STUMP » Articles » Death Comes for Us All, Part 2: Expect the Wave (that will take decades) » 12 February 2016, 11:37

Where Stu & MP spout off about everything.

Death Comes for Us All, Part 2: Expect the Wave (that will take decades)  


12 February 2016, 11:37

On Groundhog’s Day, I called my one surviving grandparent on her birthday. I ended up telling her why she’s going to be seeing many more obituaries for people 20 years younger than her than for people her own age (like ya do).

And now I’m going to explain it to you.


The last post on this, I explained why you should be seeing more celeb deaths as the Boomers age:

The reason you’re going to see a lot of these deaths, increasingly, over the next two decades are:

- the pig in a python of the Baby Boom
- the oldest Boomers are entering their 70s this year…and mortality really kicks up as one gets to be over 70.

I showed a picture of mortality rates, but that’s a conditional probability of the chance of dying in the year after age x, given that you survived to age x. But most people have trouble thinking about conditional probability.

What we can understand better is absolute probabilities (what’s the probability of dying at age 75, given you were born?). Even easier: the total number of deaths in a year.

So voila:

You can see that the people born in 1940, the pre-Boomers, are seeing their peak death year this year.

2016 also happens to be the year when those 10 years younger will have about the same number of deaths. That 1950 cohort had far more births than those in 1940.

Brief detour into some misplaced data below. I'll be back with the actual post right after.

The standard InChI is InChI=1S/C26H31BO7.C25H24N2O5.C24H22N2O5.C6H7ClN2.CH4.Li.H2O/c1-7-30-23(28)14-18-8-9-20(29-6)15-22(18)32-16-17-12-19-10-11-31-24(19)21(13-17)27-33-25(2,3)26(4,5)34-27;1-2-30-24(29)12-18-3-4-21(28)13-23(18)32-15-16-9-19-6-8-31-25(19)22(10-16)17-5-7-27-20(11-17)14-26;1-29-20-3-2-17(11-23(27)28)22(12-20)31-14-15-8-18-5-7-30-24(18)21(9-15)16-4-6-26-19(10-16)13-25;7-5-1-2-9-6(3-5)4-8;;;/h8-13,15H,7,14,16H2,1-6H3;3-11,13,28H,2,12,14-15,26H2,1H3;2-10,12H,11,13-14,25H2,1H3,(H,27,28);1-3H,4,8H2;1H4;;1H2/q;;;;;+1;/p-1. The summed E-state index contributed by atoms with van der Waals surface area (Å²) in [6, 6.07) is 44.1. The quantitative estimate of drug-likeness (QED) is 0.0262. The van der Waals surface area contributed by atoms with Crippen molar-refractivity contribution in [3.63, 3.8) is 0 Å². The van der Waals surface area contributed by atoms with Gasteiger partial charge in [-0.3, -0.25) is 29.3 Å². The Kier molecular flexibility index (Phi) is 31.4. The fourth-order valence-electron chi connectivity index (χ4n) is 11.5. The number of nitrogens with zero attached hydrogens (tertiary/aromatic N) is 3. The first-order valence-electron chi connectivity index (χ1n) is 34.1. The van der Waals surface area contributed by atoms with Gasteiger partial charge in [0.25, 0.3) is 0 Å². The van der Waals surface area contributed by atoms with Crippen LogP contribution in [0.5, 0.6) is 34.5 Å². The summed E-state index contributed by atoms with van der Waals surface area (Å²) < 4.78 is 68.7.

My grandma is closest to the 1930 cohort — and you can see the 1950 cohort surpassed her group in number of deaths about five years ago.

I know that one would think more people in their 80s are dying than those in their 60s, but that’s just from a rate point of view. Given that 2.6 million native-born Americans were born in 1930, and 3.6 million were born in 1950 — an almost 40% increase — it’s hardly surprising that those 60-somethings are seemingly dropping like flies compared to the older generation.


The spreadsheet where I did the calculations and graph is at this link.

For those who would like to replicate my graph above, this is what I did.

I got the year-by-year number of births here:

I got the mortality tables here:

I used tables number 1501 and 1502, which are the Social Security cohort tables, birth years 1900 – 2007.

To blend the male/female mortality rates, I assumed a 1.05 male-to-female ratio at birth. (Interestingly, for those born in 1920, that means about equal numbers at age 62; for those born in 1960, the equalization is at about age 47).

Now, these assumptions ignore the effects of immigration/emigration. First, emigration is minimal, compared to the entire population. While immigration is not minimal, if one assume immigration in proportion to the native cohort, it still works out. The real immigration boom (whether legal or illegal) started after 1965, with the change in immigration laws, so it really doesn’t have a huge effect on the older cohorts as it is. If anything, they stay where they are, and the Boomer cohort ranks swell.

My point was to try to capture which age cohorts we’re going to be seeing the most deaths from by year, not really to get the total number of deaths correct. Mainly, I wanted to check that what I told my grandma was true.

(btw, right before we were talking about the death rates, yes we mentioned Bowie’s death, and then went on to talking about how Michael Jackson’s was the least surprising celeb death, and talking about Elvis… and then she brought up what she noticed re: obituaries. I DIDN’T START IT)

I’m home ill today. You can see the type of thing I get up to when coughing up a lung.

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